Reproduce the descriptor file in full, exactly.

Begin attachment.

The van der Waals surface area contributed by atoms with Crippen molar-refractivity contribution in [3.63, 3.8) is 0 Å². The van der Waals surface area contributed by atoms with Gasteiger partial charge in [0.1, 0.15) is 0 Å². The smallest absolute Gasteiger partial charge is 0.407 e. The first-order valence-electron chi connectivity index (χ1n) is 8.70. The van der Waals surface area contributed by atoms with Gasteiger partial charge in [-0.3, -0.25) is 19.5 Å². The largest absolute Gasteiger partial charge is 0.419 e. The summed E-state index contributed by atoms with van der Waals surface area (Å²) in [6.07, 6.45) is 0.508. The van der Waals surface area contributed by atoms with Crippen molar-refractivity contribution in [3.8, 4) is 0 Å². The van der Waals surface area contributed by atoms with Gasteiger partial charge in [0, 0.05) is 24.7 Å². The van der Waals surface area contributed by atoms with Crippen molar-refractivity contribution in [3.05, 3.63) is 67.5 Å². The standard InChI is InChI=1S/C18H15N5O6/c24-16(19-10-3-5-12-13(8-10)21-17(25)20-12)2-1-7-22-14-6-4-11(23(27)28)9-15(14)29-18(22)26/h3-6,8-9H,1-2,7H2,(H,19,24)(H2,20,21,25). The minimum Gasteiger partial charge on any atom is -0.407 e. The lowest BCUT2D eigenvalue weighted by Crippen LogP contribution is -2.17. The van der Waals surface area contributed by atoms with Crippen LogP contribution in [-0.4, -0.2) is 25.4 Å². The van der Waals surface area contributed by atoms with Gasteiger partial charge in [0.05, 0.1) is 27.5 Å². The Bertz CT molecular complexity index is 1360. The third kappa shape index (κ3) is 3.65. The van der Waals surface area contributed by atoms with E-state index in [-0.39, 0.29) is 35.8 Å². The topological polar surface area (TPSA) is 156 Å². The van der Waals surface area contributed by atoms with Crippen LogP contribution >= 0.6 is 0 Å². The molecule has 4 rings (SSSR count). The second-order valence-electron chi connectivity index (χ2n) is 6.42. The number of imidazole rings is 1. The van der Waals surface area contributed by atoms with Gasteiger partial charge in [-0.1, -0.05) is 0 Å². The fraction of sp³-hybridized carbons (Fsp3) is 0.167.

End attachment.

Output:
The van der Waals surface area contributed by atoms with Crippen molar-refractivity contribution in [3.63, 3.8) is 0 Å². The van der Waals surface area contributed by atoms with Gasteiger partial charge in [0.1, 0.15) is 0 Å². The smallest absolute Gasteiger partial charge is 0.407 e. The first-order valence-electron chi connectivity index (χ1n) is 8.70. The van der Waals surface area contributed by atoms with Gasteiger partial charge in [-0.3, -0.25) is 19.5 Å². The largest absolute Gasteiger partial charge is 0.419 e. The summed E-state index contributed by atoms with van der Waals surface area (Å²) in [6.07, 6.45) is 0.508. The van der Waals surface area contributed by atoms with Crippen molar-refractivity contribution in [3.8, 4) is 0 Å². The van der Waals surface area contributed by atoms with Gasteiger partial charge in [0, 0.05) is 24.7 Å². The van der Waals surface area contributed by atoms with Crippen molar-refractivity contribution in [3.05, 3.63) is 67.5 Å². The standard InChI is InChI=1S/C18H15N5O6/c24-16(19-10-3-5-12-13(8-10)21-17(25)20-12)2-1-7-22-14-6-4-11(23(27)28)9-15(14)29-18(22)26/h3-6,8-9H,1-2,7H2,(H,19,24)(H2,20,21,25). The minimum Gasteiger partial charge on any atom is -0.407 e. The lowest BCUT2D eigenvalue weighted by Crippen LogP contribution is -2.17. The van der Waals surface area contributed by atoms with Crippen LogP contribution in [-0.4, -0.2) is 25.4 Å². The van der Waals surface area contributed by atoms with Gasteiger partial charge in [0.05, 0.1) is 27.5 Å². The Bertz CT molecular complexity index is 1360. The third kappa shape index (κ3) is 3.65. The van der Waals surface area contributed by atoms with E-state index in [-0.39, 0.29) is 35.8 Å². The topological polar surface area (TPSA) is 156 Å². The van der Waals surface area contributed by atoms with Crippen LogP contribution >= 0.6 is 0 Å². The molecule has 4 rings (SSSR count). The second-order valence-electron chi connectivity index (χ2n) is 6.42. The number of imidazole rings is 1. The van der Waals surface area contributed by atoms with Gasteiger partial charge in [-0.1, -0.05) is 0 Å². The fraction of sp³-hybridized carbons (Fsp3) is 0.167.